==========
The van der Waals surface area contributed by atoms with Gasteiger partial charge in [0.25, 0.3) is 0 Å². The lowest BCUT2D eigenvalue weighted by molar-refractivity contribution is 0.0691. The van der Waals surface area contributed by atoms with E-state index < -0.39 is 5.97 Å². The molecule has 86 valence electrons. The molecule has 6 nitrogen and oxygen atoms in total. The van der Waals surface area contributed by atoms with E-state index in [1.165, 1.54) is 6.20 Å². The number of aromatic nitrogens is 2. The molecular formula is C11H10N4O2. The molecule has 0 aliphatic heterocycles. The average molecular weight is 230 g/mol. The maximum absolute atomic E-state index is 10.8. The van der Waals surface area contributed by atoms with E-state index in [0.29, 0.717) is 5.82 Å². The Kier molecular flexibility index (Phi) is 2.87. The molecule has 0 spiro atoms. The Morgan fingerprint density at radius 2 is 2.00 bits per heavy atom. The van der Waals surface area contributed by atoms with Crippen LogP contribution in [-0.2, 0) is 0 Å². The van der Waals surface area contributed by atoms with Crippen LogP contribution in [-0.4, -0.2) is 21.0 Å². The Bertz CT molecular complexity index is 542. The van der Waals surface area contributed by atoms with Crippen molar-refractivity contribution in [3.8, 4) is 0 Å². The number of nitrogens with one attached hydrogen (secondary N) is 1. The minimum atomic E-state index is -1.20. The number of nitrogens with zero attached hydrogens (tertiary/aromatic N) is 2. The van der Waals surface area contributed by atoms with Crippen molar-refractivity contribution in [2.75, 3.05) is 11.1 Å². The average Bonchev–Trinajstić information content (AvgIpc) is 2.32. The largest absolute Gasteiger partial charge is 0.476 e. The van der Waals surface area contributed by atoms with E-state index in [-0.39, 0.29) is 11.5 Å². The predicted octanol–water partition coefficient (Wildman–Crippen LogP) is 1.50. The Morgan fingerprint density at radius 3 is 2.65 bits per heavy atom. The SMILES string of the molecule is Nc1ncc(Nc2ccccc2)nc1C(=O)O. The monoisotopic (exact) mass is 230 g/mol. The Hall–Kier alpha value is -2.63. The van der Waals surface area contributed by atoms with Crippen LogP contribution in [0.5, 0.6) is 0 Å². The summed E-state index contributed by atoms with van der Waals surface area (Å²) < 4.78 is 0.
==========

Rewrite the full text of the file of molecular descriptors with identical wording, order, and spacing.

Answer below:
The van der Waals surface area contributed by atoms with Gasteiger partial charge in [0.25, 0.3) is 0 Å². The lowest BCUT2D eigenvalue weighted by molar-refractivity contribution is 0.0691. The van der Waals surface area contributed by atoms with E-state index < -0.39 is 5.97 Å². The molecule has 86 valence electrons. The molecule has 6 nitrogen and oxygen atoms in total. The van der Waals surface area contributed by atoms with E-state index in [1.165, 1.54) is 6.20 Å². The number of aromatic nitrogens is 2. The molecular formula is C11H10N4O2. The molecule has 0 aliphatic heterocycles. The average molecular weight is 230 g/mol. The maximum absolute atomic E-state index is 10.8. The van der Waals surface area contributed by atoms with E-state index in [0.29, 0.717) is 5.82 Å². The Kier molecular flexibility index (Phi) is 2.87. The molecule has 0 spiro atoms. The Morgan fingerprint density at radius 2 is 2.00 bits per heavy atom. The van der Waals surface area contributed by atoms with Crippen LogP contribution in [-0.2, 0) is 0 Å². The van der Waals surface area contributed by atoms with Crippen LogP contribution in [-0.4, -0.2) is 21.0 Å². The Bertz CT molecular complexity index is 542. The van der Waals surface area contributed by atoms with Crippen molar-refractivity contribution in [3.8, 4) is 0 Å². The number of nitrogens with one attached hydrogen (secondary N) is 1. The minimum atomic E-state index is -1.20. The number of nitrogens with zero attached hydrogens (tertiary/aromatic N) is 2. The van der Waals surface area contributed by atoms with Crippen molar-refractivity contribution in [2.75, 3.05) is 11.1 Å². The average Bonchev–Trinajstić information content (AvgIpc) is 2.32. The largest absolute Gasteiger partial charge is 0.476 e. The van der Waals surface area contributed by atoms with E-state index in [-0.39, 0.29) is 11.5 Å². The predicted octanol–water partition coefficient (Wildman–Crippen LogP) is 1.50. The Morgan fingerprint density at radius 3 is 2.65 bits per heavy atom. The SMILES string of the molecule is Nc1ncc(Nc2ccccc2)nc1C(=O)O. The monoisotopic (exact) mass is 230 g/mol. The Hall–Kier alpha value is -2.63. The van der Waals surface area contributed by atoms with Crippen LogP contribution in [0.5, 0.6) is 0 Å². The summed E-state index contributed by atoms with van der Waals surface area (Å²) < 4.78 is 0.